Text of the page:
A queer identity facilitates her writing, said Rivera-Valdés, who asserts that being a lesbian has “never been an issue” for her with family or friends. She lives in Manhattan with her 35-year-old partner, Cuban-born author Jaqueline Herranz Brooks, and openly jokes about the age gap between them. Rivera-Valdés’ mother currently lives in Miami and is very much aware of her daughter’s sexuality.
Her three children and nine grandchildren, including one openly lesbian 19-year-old granddaughter, are all constants in her life. Although she says she never spoke to her ex-husband about her newfound sexual identity after their divorce, she remained friendly with him until his death several years ago, and his daughter from a subsequent marriage now lives with her son, Mario. She says that her life “is an open book for all to read.”
The desire to create a cross-cultural exchange of ideas occurred to Rivera-Valdés after her first visit back to Cuba in 1980. Her country had changed significantly, she recalled, and she became intrigued by the atmosphere of progress and hope enjoyed by Cubans. When she returned to the United States, she became involved with the Foundation of Cuban Culture, facilitating cross-cultural conversations with writers and artists, a cause to which she remains dedicated.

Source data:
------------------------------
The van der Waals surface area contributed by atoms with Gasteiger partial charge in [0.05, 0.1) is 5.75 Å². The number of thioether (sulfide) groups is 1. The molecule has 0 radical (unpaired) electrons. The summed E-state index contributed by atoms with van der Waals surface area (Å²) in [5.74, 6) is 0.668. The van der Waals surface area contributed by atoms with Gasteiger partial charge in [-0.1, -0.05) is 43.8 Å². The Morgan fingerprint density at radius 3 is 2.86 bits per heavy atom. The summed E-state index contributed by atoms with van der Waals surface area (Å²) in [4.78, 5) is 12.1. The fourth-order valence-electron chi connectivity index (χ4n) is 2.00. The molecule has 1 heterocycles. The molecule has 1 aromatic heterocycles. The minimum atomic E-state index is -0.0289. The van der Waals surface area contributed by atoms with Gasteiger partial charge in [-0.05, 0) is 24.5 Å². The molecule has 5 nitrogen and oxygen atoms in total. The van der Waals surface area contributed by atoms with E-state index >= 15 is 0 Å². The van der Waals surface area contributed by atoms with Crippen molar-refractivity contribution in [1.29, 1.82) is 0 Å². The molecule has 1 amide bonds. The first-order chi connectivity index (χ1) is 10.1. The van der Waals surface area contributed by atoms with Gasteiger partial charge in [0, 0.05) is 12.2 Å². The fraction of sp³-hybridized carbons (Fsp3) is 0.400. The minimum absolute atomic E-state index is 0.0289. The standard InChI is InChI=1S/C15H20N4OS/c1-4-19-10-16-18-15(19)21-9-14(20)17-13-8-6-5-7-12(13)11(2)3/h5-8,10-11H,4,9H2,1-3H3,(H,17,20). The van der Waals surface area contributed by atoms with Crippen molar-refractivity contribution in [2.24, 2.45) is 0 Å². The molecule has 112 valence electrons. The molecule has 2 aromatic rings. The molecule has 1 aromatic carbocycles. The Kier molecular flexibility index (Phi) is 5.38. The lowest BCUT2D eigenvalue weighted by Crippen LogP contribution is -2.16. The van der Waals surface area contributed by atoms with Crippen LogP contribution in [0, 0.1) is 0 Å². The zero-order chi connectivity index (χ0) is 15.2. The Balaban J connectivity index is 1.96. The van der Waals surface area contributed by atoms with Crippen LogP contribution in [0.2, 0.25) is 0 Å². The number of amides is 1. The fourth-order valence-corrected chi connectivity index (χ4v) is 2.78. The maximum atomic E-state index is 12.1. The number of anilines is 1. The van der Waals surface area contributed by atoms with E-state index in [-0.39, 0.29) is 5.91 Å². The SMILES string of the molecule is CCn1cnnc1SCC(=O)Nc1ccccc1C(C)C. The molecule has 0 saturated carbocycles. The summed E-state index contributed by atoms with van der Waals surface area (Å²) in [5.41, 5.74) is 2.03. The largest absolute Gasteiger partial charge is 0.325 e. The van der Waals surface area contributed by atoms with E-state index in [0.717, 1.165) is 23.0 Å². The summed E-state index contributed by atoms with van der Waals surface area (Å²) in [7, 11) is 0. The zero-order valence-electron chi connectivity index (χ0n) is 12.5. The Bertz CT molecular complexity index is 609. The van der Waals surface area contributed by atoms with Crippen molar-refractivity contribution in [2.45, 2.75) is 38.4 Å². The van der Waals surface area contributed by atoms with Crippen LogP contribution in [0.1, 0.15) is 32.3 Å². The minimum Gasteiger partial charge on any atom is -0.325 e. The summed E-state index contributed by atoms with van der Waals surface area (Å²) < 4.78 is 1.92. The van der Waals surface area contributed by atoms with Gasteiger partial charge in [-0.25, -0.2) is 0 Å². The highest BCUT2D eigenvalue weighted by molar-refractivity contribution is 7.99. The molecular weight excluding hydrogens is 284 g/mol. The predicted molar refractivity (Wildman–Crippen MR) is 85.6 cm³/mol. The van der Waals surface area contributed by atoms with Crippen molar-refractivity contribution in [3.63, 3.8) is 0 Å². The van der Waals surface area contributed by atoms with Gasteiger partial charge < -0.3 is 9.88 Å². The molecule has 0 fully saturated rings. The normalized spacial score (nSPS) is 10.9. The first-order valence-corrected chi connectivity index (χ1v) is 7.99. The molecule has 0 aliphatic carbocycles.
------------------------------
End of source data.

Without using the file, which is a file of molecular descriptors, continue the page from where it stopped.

Four years ago, frustrated by the lack of diversity in organizations spotlighting Hispanic artists and writers, she founded The Latino Artists Roundtable. In addition to integrating Spanish-speaking communities, a main goal of LART is to focus specifically on Latino/a artists dealing with ideas that have been traditionally excluded or marginalized by classicism or other prejudices.
In her opening statement this past Tuesday evening, Rivera-Valdés reflected on the need for an event to unite Spanish-speaking artists of all backgrounds who seek to emerge from anonymity.
“We all wish to be celebrated,” she said to a packed crowd in the King Juan Carlos I of Spain Center’s small auditorium. She claimed that many of the foreign artists invited to the forum were denied visas by the United States government, including virtually all of the Cubans whose visa applications were either rejected or ignored. A fairly prominent filmmaker from Costa Rica was also denied.
Catharine Stimpson, dean of NYU’s Graduate School of Arts and Sciences, told the attendees in her welcoming statement that by next year’s meeting, “the idiocy of U.S. visa policies will have changed.”
Rivera-Valdés emphasized that in keeping with the Congress’ theme of unity, the discussion panels are by topic rather than nationality.
Jim Fernandez, director of the King Juan Carlos I of Spain Center, has arranged the space and financial sponsorship for the Congress for the past two years.
“In New York City, things can be said that cannot be thought or said anywhere else. I firmly believe that,” said Fernandez.
Angel Lozado, a LART Congress executive committee member, suggested that the King Juan Carlos I Center “is positioning itself as the most important place to promote Latino/a arts in the United States today.”
Barnes & Noble will be present throughout the forum selling both Spanish and English editions of books mainstream American publishers have eschewed.
When discussing what the Congress means to her, Rivera-Valdés passionately asserted, “This is what I love. I love the unity.”
More information on LART is available at www.lartny.com